NUTRITION
August 8, 2017

A Disastrous Combo Meal

Drinking a sugary beverage with a high protein meal reduces your body's ability to break down fat. And the pounds pile on.

The next time you sit down to a high-protein meal, you may want to skip the soda or other sugary beverage. And it's not just because their high calorie content is a culprit in overweight, heart and liver disease. When you have sugary beverages along with protein, it interferes with your body's ability to metabolize fat.

The finding, by a study published in BMC Nutrition, could explain why our sugary beverage habits have such a big effect on weight.

The extra calories from sugar-sweetened beverages did not leave people feeling fuller or more satisfied with their meals, and those calories were not all utilized.

Sugary drinks affect the body’s calorie-burning process. Drinking a sugar-sweetened beverage with a meal slows down fat oxidation, the first step in breaking down fat in the body.

People in the study fasted overnight, then ate a breakfast and lunch meal in which 15 percent of the calories were from protein. On a different occasion, they ate two meals that contained 30 percent of calories from protein. Each meal consisted of the same foods, provided 17 grams of fat and 500 calories. The only difference was that a sugar-sweetened beverage was served with one meal and a sugar-free drink with the other meal.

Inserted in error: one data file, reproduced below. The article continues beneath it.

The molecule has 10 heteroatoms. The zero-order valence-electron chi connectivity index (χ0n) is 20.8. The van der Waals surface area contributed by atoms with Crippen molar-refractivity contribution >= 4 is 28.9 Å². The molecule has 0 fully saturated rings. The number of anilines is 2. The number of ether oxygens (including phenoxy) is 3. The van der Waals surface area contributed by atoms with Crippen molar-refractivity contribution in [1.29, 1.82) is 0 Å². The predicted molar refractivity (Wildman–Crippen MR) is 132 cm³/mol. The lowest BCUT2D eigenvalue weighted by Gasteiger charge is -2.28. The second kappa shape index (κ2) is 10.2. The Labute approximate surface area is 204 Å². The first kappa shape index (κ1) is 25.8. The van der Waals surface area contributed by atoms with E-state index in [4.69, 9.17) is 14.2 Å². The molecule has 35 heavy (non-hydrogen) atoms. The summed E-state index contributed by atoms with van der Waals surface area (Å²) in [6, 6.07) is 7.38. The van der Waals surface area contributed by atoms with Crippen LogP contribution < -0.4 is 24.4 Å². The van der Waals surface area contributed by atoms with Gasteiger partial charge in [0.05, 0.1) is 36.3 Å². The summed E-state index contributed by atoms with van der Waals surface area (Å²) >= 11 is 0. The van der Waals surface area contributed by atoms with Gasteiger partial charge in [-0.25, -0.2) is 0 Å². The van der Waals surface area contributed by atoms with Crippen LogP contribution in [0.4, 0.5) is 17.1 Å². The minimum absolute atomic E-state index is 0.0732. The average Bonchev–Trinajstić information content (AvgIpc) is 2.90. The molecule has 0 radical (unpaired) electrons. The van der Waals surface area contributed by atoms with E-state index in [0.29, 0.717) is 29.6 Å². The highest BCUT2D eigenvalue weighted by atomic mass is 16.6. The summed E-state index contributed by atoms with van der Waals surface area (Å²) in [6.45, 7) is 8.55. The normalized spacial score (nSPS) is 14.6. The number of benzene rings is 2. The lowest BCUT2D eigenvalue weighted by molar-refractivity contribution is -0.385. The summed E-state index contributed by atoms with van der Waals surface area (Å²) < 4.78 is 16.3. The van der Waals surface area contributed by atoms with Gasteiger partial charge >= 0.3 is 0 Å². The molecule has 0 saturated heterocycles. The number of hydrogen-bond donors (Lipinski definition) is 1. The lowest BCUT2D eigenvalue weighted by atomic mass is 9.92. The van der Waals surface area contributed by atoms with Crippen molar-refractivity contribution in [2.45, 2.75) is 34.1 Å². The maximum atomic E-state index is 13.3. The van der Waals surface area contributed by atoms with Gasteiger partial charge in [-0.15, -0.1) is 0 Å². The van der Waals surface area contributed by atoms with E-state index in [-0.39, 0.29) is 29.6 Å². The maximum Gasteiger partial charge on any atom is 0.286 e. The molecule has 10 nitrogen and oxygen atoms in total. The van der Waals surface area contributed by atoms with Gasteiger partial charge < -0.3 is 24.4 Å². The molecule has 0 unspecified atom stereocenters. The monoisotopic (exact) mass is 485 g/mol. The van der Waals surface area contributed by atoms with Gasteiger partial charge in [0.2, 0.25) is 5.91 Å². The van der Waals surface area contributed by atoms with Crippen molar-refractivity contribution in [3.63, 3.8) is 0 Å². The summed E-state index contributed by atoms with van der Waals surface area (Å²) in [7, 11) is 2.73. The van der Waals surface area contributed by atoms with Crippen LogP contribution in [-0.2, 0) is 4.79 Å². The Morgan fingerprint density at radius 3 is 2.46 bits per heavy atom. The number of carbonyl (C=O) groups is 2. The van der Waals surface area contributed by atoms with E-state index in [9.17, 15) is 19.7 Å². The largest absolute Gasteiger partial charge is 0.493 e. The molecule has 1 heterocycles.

The researchers then analyzed how these changes affected the way the participants' bodies burned calories and how nutrients were processed by the body. The amount of carbohydrate, protein and fat used by the participants and the number of calories they burned were also determined.

Drinking a sugar-sweetened beverage with a meal caused an 8 percent decrease in fat oxidation. When the sugary beverage was part of the 15 percent protein meal, fat oxidation was reduced by an average of 7.2 grams. With the 30 percent protein meal, fat oxidation slowed even further — by 12.6 grams.

About a third of the extra calories consumed with the sugary drinks were not used, fat metabolism declined and the body used less energy to metabolize the meals, possibly triggering the body to store more fat, explained Shanon Casperson, lead author of the study, from USDA-Agricultural Research Service Grand Forks Human Nutrition Research Center. The extra calories from sugar-sweetened beverages did not leave people feeling fuller or more satisfied with their meals, and those calories were not all utilized. Both sides of the energy equation were affected for the worse.

“We were surprised by the impact that the sugar-sweetened drinks had on metabolism when they were paired with higher-protein meals. This combination also increased study subjects' desire to eat savory and salty foods for four hours after eating,” said Dr. Casperson, in a statement.

Sugary beverages are the number one source of sugar in the American diet and a major factor in weight gain and obesity, especially when consumed with a high-protein meal. Make an effort to ditch the sugar-sweetened beverages. Try instead a healthier option that has proven health benefits: water.

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